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It's where McDonald's intends to develop leaders for a massive Eastern expansion
Zhou Xiaobu runs from one end of a table to another, grasping a piece of a jigsaw puzzle her team is assembling as part of a leadership training exercise for McDonald's (MCD) managers. "Go, go, go!" yells their instructor, exhorting them to work for the prize, a box of Danish butter cookies that will go to the first group to build the company's trademark Golden Arches. Above their heads a sign reads: "Learning today, leading tomorrow." The thick green binders stuffed with paperwork on each of the 31 students' desks indicate this is no place for slackers.
Such is the seriousness of purpose found at McDonald's new Hamburger University near Shanghai, where the chain aims to crank out a new generation of leaders to fuel big expansion plans in China. While the 20th-floor training center is no Harvard, landing a spot at the Chinese campus of Hamburger U. (McDonald's has seven worldwide) is actually more difficult than getting into the Ivy League icon. (Less than 1 percent of McDonald's applicants get in, making Harvard's 7 percent acceptance rate look downright welcoming.) Zhou was one of only eight people hired from among 1,000 applicants for a management trainee position in the central Chinese city of Changsha. She then had to compete with 43 other workers at her store to be named first assistant manager, earning her a slot at Hamburger U.
Getting into the school is so competitive because more than 26 percent of China's 6.3 million college graduates were unemployed as of July 1, compared with a 4.2 percent jobless rate for its urban workforce. That has caused grads who wouldn't normally consider a food-service career to give Mickey D's a look. "The main reason McDonald's put up Hamburger University is to professionalize the sector, making it easier to recruit better people," says Joel Silverstein, president of Hong Kong-based consultants East West Hospitality Group.
McDonald's is counting on students schooled in store operations, leadership, and staff management at the Shanghai campus to power its mainland growth. So far it's been outpaced by rival Yum! Brands (YUM), parent of KFC and Pizza Hut. McDonald's operates 1,300 stores in China and aims to have 2,000 by 2013. Yum already has 3,700 in China, where it earned 44 percent of its $1.33 billion operating income in the first three quarters of 2010. An approving Wall Street sent Yum's market value up 40 percent last year, vs. McDonald's 23 percent.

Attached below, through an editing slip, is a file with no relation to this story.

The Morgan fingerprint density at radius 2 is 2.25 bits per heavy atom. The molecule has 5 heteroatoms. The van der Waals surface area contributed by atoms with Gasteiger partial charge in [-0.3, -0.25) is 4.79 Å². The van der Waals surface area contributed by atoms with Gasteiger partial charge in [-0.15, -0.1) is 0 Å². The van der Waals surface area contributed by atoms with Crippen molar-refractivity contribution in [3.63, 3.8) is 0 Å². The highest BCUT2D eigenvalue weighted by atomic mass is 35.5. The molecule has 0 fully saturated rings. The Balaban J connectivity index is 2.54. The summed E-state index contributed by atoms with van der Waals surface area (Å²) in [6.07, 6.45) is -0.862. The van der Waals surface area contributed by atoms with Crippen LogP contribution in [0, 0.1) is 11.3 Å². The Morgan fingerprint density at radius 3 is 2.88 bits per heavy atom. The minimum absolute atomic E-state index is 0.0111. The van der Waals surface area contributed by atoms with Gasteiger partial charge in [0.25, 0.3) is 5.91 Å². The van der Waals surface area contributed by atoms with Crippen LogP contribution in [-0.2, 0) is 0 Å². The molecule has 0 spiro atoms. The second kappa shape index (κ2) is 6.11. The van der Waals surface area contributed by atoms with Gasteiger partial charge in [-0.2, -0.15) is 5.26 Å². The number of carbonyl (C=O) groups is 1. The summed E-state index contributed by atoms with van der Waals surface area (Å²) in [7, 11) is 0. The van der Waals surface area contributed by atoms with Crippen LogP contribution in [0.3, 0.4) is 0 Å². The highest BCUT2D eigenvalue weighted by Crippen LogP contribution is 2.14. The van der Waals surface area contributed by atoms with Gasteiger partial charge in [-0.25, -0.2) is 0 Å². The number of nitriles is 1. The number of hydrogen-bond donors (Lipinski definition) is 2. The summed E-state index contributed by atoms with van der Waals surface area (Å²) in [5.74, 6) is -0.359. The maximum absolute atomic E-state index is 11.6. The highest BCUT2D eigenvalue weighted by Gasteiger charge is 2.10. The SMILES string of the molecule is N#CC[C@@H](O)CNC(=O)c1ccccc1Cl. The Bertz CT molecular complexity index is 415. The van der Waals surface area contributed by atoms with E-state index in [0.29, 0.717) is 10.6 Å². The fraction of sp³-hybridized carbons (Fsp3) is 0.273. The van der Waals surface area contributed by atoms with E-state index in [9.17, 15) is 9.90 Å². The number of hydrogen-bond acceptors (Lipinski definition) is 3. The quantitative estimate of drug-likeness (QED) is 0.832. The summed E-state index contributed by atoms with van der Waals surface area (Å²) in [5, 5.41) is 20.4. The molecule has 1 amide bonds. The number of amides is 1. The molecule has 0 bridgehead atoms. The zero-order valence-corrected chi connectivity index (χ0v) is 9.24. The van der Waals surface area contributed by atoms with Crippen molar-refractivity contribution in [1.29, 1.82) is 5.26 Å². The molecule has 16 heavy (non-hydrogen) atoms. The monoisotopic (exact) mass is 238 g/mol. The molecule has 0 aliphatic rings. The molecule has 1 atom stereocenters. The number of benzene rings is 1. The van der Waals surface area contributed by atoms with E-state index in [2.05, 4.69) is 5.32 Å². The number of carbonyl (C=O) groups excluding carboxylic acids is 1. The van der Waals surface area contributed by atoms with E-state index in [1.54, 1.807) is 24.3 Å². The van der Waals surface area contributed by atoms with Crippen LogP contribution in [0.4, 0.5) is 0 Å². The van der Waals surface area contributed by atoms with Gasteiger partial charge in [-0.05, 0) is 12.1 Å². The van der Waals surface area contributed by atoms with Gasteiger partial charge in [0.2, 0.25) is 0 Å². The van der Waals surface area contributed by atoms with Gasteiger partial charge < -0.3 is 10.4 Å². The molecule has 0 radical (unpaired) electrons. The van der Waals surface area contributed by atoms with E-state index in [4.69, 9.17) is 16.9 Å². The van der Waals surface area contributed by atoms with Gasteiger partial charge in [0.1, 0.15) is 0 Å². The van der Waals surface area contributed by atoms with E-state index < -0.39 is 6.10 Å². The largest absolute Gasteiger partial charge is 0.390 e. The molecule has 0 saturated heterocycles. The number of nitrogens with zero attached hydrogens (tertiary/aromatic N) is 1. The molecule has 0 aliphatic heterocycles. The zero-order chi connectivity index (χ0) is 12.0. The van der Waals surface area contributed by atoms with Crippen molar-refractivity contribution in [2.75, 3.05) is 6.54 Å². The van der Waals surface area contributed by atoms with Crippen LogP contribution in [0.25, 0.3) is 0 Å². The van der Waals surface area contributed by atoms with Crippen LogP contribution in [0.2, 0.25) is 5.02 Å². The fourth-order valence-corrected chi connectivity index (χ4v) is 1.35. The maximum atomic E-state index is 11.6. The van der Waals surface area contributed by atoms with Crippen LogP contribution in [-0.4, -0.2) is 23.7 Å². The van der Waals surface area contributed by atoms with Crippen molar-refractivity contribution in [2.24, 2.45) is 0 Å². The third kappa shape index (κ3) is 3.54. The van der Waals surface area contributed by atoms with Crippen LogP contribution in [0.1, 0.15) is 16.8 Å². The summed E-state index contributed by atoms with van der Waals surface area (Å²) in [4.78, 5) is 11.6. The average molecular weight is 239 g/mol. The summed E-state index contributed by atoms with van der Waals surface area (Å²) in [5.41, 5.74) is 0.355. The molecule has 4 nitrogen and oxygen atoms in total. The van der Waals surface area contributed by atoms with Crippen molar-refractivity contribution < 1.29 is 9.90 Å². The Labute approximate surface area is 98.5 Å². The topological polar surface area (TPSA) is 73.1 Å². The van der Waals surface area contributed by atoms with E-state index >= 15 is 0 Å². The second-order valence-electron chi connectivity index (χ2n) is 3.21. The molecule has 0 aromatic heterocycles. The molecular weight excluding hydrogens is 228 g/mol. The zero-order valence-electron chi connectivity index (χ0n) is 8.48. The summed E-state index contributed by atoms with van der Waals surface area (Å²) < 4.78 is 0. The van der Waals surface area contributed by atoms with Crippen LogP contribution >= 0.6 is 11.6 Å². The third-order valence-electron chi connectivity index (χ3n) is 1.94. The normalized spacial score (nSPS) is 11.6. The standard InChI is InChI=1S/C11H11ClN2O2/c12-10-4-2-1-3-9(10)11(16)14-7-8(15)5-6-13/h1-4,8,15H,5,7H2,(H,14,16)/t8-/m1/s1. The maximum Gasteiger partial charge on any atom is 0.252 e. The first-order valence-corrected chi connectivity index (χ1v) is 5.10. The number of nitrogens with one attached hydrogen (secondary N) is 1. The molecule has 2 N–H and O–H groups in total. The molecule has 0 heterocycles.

McDonald's plans to raise investment in China by 40 percent this year after boosting such spending by 25 percent in 2010. It opened a record 165 outlets in China last year and plans 1,000 more by the end of 2013. Analysts say the chain can't meet that goal without minting more local managers to run individual stores and chart regional strategy. "They are preparing a base that will allow them to accelerate that rate of expansion," says Peter Jankovskis, co-chief investment officer of OakBrook Investments.
Hamburger U., which will cost McDonald's 150 million yuan ($22.8 million) in the five years through 2014, trained 1,000 of McDonald's almost 70,000 Chinese employees last year, says Susanna Li, its head. An additional 4,000 will attend classes through 2014. "We'll make sure the people pipeline is ready," she says.
The bottom line: McDonald's has big growth plans in China. It has opened a Hamburger University campus there to train managers to run those new stores.